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A new book analyzing the legal changes in the Commonwealth's 54 member states.
Human Rights, Sexual Orientation and Gender Identity in The Commonwealth: Struggles for Decriminalisation and Change

in WORLD, 24/06/2013

Human rights in relation to sexual orientation and gender identity are at last reaching the heart of global debates. Yet 78 states worldwide continue to criminalise same-sex sexual behaviour, and due to the legal legacies of the British Empire, 42 of these – more than half – are in the Commonwealth of Nations. In recent years many states have seen the emergence of new sexual nationalisms, leading to increased enforcement of colonial sodomy laws against men, new criminalisations of sex between women and discrimination against transgender people.

Human rights in relation to sexual orientation and gender identity are at last reaching the heart of global debates. Yet 78 states worldwide continue to criminalise same-sex sexual behaviour, and due to the legal legacies of the British Empire, 42 of these – more than half – are in the Commonwealth of Nations. In recent years many states have seen the emergence of new sexual nationalisms, leading to increased enforcement of colonial sodomy laws against men, new criminalisations of sex between women and discrimination against transgender people.

 

Human Rights, Sexual Orientation and Gender Identity in The Commonwealth: Struggles for Decriminalisation and Change challenges these developments as the first book to focus on experiences of lesbian, gay, bisexual, transgender and intersex (LGBTI) and all non-heterosexual people in the Commonwealth. The volume offers the most internationally extensive analysis to date of the global struggle for decriminalisation of same-sex sexual behaviour and relationships.

 

The book includes:

The first quantitative analysis of legal change related to sexual orientation and gender identity across all the Commonwealth’s 54 Member States, and an overview of existing transnational politics and activism.

13 peer-reviewed chapters by academics and activists presenting analyses of struggles for decriminalisation and change in 16 national contexts covering all regions of the Commonwealth: United Kingdom, Canada, Australia, Singapore, Malaysia, India, Pakistan, Sri Lanka, Bangladesh, South Africa, Botswana, Malawi, Uganda, Jamaica, Trinidad and Tobago, and the Bahamas.

A unique comparative analysis across the Commonwealth, based on the 16 national analyses, focusing on learning lessons from states in the global South where decriminalisation of same-sex sexual behaviour has been achieved, including the Bahamas, South Africa and India.

Some recent transnational activism has sought to use the Commonwealth as a medium to achieve decriminalisation. This volume distinctively opens up questions of how such developments should be interpreted in the contexts of colonialism and post-colonialism, and critical perspectives on cultural racism, Southern theory and homonationalism. It thus offers analytical frameworks for developing struggles and strategies for decriminalisation and human rights in the context of a multi-dimensional understanding of inequalities and power.

 

About the editors:

Dr Corinne Lennox is Lecturer in Human Rights at the Institute of Commonwealth Studies, School of Advanced Study, University of London, United Kingdom.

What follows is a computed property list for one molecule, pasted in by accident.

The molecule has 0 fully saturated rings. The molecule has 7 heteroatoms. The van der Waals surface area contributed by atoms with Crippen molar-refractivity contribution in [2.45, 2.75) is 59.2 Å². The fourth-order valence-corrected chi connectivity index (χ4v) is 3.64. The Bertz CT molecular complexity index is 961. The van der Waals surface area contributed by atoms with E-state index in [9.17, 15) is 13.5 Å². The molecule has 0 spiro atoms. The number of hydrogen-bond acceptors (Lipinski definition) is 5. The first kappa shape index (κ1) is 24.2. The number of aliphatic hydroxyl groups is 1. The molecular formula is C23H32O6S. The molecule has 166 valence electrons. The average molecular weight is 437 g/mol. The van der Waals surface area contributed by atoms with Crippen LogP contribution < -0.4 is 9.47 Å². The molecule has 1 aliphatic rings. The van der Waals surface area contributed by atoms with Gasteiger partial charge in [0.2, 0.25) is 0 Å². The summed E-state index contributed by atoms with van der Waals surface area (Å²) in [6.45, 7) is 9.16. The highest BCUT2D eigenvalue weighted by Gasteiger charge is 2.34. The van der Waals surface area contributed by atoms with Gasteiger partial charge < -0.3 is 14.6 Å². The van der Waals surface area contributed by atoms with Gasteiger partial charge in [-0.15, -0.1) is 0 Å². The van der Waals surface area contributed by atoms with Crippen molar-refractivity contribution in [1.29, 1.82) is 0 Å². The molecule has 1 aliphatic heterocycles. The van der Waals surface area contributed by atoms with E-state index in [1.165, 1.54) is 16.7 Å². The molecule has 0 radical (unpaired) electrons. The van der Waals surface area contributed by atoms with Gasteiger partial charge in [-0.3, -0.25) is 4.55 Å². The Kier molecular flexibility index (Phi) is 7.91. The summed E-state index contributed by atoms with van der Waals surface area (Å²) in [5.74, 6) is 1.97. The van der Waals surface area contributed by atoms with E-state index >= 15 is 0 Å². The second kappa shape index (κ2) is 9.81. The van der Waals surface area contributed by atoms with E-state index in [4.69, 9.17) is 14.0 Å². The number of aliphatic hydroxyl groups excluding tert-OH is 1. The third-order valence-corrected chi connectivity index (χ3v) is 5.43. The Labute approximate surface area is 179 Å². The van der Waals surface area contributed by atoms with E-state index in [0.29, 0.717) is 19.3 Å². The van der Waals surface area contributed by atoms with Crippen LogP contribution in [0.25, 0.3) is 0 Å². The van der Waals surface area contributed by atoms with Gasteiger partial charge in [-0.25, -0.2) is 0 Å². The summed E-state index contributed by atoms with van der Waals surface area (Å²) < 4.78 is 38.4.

Dr Matthew Waites is Senior Lecturer in Sociology in the School of Social and Political Sciences at University of Glasgow, United Kingdom.

This book is also available in ebook format.
Contents

 

Abbreviations

Contributors

1 Human rights, sexual orientation and gender identity in the Commonwealth: from history and law to developing activism and transnational dialogues

Corinne Lennox and Matthew Waites

2 The sodomy offence: England’s least lovely criminal law export?

The Hon. Michael Kirby AC CMG

3 This alien legacy: the origins of ‘sodomy’ laws in British colonialism

Human Rights Watch

4 LGBT rights in Commonwealth forums: politics, pitfalls and progress?

Frederick Cowell

5 United Kingdom: confronting criminal histories and theorising decriminalisation as citizenship and governmentality

Matthew Waites

6 Wolfenden in Canada: within and beyond official discourse in law reform struggles

Gary Kinsman

7 Australia: nine jurisdictions, one long struggle

Graham Willett

8 A few respectable steps behind the world? Gay and lesbian rights in contemporary Singapore

Simon Obendorf

9 The Malaysian dilemma: negotiating sexual diversity in a Muslim-majority Commonwealth state

Shanon Shah

10 Decriminalisation of consensual same-sex sexual acts in the South Asian Commonwealth: struggles in contexts

Sumit Baudh

11 Decriminalising homosexuality in Africa: lessons from the South African experience

Gustavo Gomes da Costa Santos

12 The development of sexual rights and the LGBT movement in Botswana

Monica Tabengwa with Nancy Nicol

13 The LGBT situation in Malawi: an activist perspective

Undule Mwakasungula

14 The incremental approach: Uganda’s struggle for the decriminalisation of homosexuality

Adrian Jjuuko

15 Religious institutions and actors and religious attitudes to homosexual rights: South Africa and Uganda

Kevin Ward

16 ‘Buggery’ and the Commonwealth Caribbean: a comparative examination of the Bahamas, Jamaica, and Trinidad and Tobago

Joseph Gaskins Jr.

17 Beyond cross-cultural sensitivities: international human rights advocacy and sexuality in Jamaica

Conway Blake and Philip Dayle

18 The use of equality and anti-discrimination law in advancing LGBT rights

Dimitrina Petrova

19 Conclusion

Comparative analysis of decriminalisation and change across the Commonwealth: understanding contexts and discerning strategies

Corinne Lennox and Matthew Waites

Index

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